By Road & Track
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By Road & Track

Stories of the coast…

Travelling Bruny

Tourists climb the staircase to the Truganini Lookout at The Neck on Bruny Island.
Looking south from Truganini Lookout at The Neck to Fluted Cape at Adventure Bay.
Local wildlife warms itself in the morning sun beside the staircase to Trunanini Lookout. It is either a tiger snake or a lowland copperhead—the banding suggests a tiger, a particularly dangerous species. Tasmania has three species of snake, all of which are found on Bruny Island. Visitors do not have to bother trying to identify which of them are venomous. All of them are.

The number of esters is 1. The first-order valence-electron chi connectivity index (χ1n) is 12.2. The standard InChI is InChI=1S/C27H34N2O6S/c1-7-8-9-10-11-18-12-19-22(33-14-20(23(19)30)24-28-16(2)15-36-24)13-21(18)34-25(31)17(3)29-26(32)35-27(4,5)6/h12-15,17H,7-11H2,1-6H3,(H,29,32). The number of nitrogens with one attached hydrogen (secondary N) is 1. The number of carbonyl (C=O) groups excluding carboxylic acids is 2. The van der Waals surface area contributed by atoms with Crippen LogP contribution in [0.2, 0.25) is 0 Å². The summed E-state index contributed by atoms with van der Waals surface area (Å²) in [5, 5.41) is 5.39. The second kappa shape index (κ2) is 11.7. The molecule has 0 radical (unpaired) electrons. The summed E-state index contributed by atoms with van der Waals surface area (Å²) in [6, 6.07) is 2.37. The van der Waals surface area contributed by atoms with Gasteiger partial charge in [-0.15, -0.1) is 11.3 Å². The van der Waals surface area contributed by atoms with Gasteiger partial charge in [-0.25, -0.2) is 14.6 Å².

What to do

The dolerite columns of Fluted Cape from the walking track.
South-facing Cloudy Bay is a popular surfing venue.
South Bruny light station below a sky of puffy cumulus.

Finding food and services

Camping

  • the commercial caravan park at Adventure Bay, close to Fluted Cape, is a local enterprise that offers coin-operated showers and proximity to the beach
  • at $10 a night for two, the national parks bush campsite at The Neck is by the beach; it is Tasmanian-basic and has a pit toilet (you will need a parks pass to stay and also to climb Fluted Cape)
  • the Pines is a small, free campsite with a pit toilet just off the road close to Cloudy Bay beside a pine forest; it accommodates only a few vehicles; minimalist, for sure, but if it is Cloudy Bay’s swells that attract you, they are close by.

An island with history

Looking eastwards from South Bruny light station.

Visiting Bruny

Adventure Bay.

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Russ Grayson

I'm an independent online and photojournalist living on the Tasmanian coast after nine months on the road in a minivan.